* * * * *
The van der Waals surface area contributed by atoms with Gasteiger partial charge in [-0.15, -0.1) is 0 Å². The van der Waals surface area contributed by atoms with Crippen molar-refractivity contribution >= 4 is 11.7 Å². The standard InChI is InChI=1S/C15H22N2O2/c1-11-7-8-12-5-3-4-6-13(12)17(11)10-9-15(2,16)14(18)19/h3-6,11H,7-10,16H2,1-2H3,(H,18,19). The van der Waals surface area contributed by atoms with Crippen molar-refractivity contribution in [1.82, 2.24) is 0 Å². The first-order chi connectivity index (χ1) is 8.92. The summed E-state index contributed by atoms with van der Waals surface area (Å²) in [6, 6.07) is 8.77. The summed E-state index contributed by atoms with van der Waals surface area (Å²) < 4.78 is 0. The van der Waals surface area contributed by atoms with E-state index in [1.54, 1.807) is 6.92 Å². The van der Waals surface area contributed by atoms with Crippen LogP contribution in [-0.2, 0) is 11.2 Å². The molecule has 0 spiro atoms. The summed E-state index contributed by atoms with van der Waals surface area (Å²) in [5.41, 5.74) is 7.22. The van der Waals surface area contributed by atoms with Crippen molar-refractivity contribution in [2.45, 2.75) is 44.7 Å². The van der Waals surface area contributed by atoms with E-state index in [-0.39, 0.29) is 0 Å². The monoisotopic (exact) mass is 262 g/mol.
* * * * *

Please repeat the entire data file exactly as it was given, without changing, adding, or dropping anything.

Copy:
The van der Waals surface area contributed by atoms with Gasteiger partial charge in [-0.15, -0.1) is 0 Å². The van der Waals surface area contributed by atoms with Crippen molar-refractivity contribution >= 4 is 11.7 Å². The standard InChI is InChI=1S/C15H22N2O2/c1-11-7-8-12-5-3-4-6-13(12)17(11)10-9-15(2,16)14(18)19/h3-6,11H,7-10,16H2,1-2H3,(H,18,19). The van der Waals surface area contributed by atoms with Crippen molar-refractivity contribution in [1.82, 2.24) is 0 Å². The first-order chi connectivity index (χ1) is 8.92. The summed E-state index contributed by atoms with van der Waals surface area (Å²) in [6, 6.07) is 8.77. The summed E-state index contributed by atoms with van der Waals surface area (Å²) < 4.78 is 0. The van der Waals surface area contributed by atoms with E-state index in [1.54, 1.807) is 6.92 Å². The van der Waals surface area contributed by atoms with Crippen LogP contribution in [-0.2, 0) is 11.2 Å². The molecule has 0 spiro atoms. The summed E-state index contributed by atoms with van der Waals surface area (Å²) in [5.41, 5.74) is 7.22. The van der Waals surface area contributed by atoms with Crippen molar-refractivity contribution in [2.45, 2.75) is 44.7 Å². The van der Waals surface area contributed by atoms with E-state index in [-0.39, 0.29) is 0 Å². The monoisotopic (exact) mass is 262 g/mol.